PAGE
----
Desquamative interstitial pneumonia
Desquamative interstitial pneumonia (DIP) is an interstitial pneumonia closely related to, and thought to represent the end stage of respiratory bronchiolitis interstitial lung disease (RB-ILD) 1. It is associated with heavy smoking.
It is considered one of the rarest of idiopathic interstitial pneumonias 11. There is a recognised male predilection (M:F = 2:1).
Presentation tends to be in middle age (30-60 years of age) with progressive shortness of breath and chronic cough 4.
The vast majority of patients are heavy smokers (90%) with an average smoking history of 18 pack-years. However, other predisposing factors include:
- autoimmune/systemic disorders, e.g. rheumatoid arthritis, scleroderma 7
- infection, e.g. HIV 4
- toxin, occupational or environmental exposure, e.g. asbestos 6-7
Its name is misleading as no desquamation of alveolar epithelium is present, but rather the cells that fill the alveoli are pigment-laden macrophages. This is more pronounced than in RB-ILD.
Pulmonary function tests
Pulmonary restriction is usually absent or slight, although diffusion is impaired in most patients 9.
- may show bilateral interstitial infiltrates 8: they may have a greater predilection for the lower-lung zones and, sometimes, peripheral predominance 9
- has been classically described as one of triangular shaped regions of increased density radiating from the hilar regions to the periphery; although, this is seen in only a minority of cases 10
DIP is usually characterised by diffuse ground-glass opacities (sometimes has a granular or nodular texture), which correlate histologically with the spatially homogeneous intra-alveolar accumulation of macrophages and thickening of alveolar septa:
- bilateral and symmetric (86%) 7
- basal and peripheral (60%)
- patchy (20%)
- diffuse (20%) 4
Other frequent CT findings include spatially limited, irregular linear opacities and small cystic spaces, which are indicative of fibrotic change (50% of patients 7).
Despite differences in the CT appearance of RB-ILD and DIP, imaging findings may overlap and may be indistinguishable from each other. To improve diagnostic accuracy, lung biopsy is required in all cases of suspected RB-ILD or DIP.
Honeycombing may be seen in less than one-third of cases, and if present tends to be usually peripheral and limited in extent 9.
Treatment and prognosis
With smoking cessation and corticosteroid therapy, the prognosis is good.The overall prognosis of has been described as been significantly better than that of fibrotic NSIP 11. Nevertheless, progressive disease with eventual death can occur, notably in patients with continued cigarette smoking.
For diffuse ground glass changes on CT consider the differential for ground glass opacities.
- 1. Attili AK, Kazerooni EA, Gross BH et-al. Smoking-related interstitial lung disease: radiologic-clinical-pathologic correlation. Radiographics. 28 (5): 1383-96. doi:10.1148/rg.285075223 - Pubmed citation
- 2. Miller WT, Shah RM. Isolated diffuse ground-glass opacity in thoracic CT: causes and clinical presentations. AJR Am J Roentgenol. 2005;184 (2): 613-22. AJR Am J Roentgenol (full text) - Pubmed citation
- 3. Heyneman LE, Ward S, Lynch DA et-al. Respiratory bronchiolitis, respiratory bronchiolitis-associated interstitial lung disease, and desquamative interstitial pneumonia: different entities or part of the spectrum of the same disease process? AJR Am J Roentgenol. 1999;173 (6): 1617-22. AJR Am J Roentgenol (abstract) - Pubmed citation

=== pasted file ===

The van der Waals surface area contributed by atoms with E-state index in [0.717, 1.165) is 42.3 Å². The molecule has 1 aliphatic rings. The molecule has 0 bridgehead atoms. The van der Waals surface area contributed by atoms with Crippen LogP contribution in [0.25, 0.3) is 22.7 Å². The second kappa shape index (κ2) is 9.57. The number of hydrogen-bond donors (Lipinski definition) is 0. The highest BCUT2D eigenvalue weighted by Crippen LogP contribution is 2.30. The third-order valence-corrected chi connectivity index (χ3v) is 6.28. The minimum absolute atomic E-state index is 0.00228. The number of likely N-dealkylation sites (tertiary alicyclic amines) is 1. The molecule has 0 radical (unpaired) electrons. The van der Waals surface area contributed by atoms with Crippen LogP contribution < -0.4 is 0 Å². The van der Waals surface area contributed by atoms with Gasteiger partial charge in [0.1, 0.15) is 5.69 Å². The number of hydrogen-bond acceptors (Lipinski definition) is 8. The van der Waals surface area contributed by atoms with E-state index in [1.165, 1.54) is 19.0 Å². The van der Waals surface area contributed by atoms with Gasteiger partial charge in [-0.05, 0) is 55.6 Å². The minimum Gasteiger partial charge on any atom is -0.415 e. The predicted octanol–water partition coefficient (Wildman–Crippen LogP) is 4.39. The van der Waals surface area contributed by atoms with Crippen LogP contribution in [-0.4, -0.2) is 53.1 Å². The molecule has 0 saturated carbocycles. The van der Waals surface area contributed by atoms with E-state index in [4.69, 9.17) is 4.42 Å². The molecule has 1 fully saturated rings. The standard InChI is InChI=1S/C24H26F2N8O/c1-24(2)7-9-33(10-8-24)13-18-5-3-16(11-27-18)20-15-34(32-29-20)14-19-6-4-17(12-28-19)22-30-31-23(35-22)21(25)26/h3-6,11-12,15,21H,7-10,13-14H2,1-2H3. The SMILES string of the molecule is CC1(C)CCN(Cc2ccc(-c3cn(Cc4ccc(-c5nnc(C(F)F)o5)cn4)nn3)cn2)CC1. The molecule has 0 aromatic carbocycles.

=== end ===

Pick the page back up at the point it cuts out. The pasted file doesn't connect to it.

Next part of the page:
- 4. Naidich DP, Srichai MB, Krinsky GA. Computed tomography and magnetic resonance of the thorax. Lippincott Williams & Wilkins. (2007) ISBN:0781757657. Read it at Google Books - Find it at Amazon
- 5. Katzenstein AL, Myers JL. Idiopathic pulmonary fibrosis: clinical relevance of pathologic classification. Am. J. Respir. Crit. Care Med. 1998;157 (4 Pt 1): 1301-15. Am. J. Respir. Crit. Care Med. (full text) - Pubmed citation
- 6. Freed JA, Miller A, Gordon RE et-al. Desquamative interstitial pneumonia associated with chrysotile asbestos fibres. Br J Ind Med. 1991;48 (5): 332-7. Free text at pubmed - Pubmed citation
- 7. Hartman TE, Primack SL, Swensen SJ et-al. Desquamative interstitial pneumonia: thin-section CT findings in 22 patients. Radiology. 1993;187 (3): 787-90. Radiology (abstract) - Pubmed citation
- 8. Ryu JH, Myers JL, Capizzi SA et-al. Desquamative interstitial pneumonia and respiratory bronchiolitis-associated interstitial lung disease. Chest. 2005;127 (1): 178-84. doi:10.1378/chest.127.1.178 - Pubmed citation
- 9. Godbert B, Wissler MP, Vignaud JM. Desquamative interstitial pneumonia: an analytic review with an emphasis on aetiology. Eur Respir Rev. 2013;22 (128): 117-23. doi:10.1183/09059180.00005812 - Pubmed citation
- 10. King MB, Jessurun J, Hertz MI. Recurrence of desquamative interstitial pneumonia after lung transplantation. Am. J. Respir. Crit. Care Med. 1997;156 (6): 2003-5. doi:10.1164/ajrccm.156.6.9703001 - Pubmed citation
- 11. Tazelaar HD, Wright JL, Churg A. Desquamative interstitial pneumonia. Histopathology. 2011;58 (4): 509-16. doi:10.1111/j.1365-2559.2010.03649.x - Pubmed citation
Interstitial lung disease
interstitial lung disease
- drug-induced interstitial lung disease
- hypersensitivity pneumonitis
idiopathic interstitial pneumonia (mnemonic)
- acute interstitial pneumonia (AIP)
- cryptogenic organising pneumonia (COP)
- desquamative interstitial pneumonia (DIP)
- idiopathic nonspecific interstitial pneumonia (NSIP)
- idiopathic pleuroparenchymal fibroelastosis
- lymphoid interstitial pneumonia (LIP)
- respiratory bronchiolitis–associated interstitial lung disease (RB-ILD)
- usual interstitial pneumonia / idiopathic pulmonary fibrosis (UIP/IPF)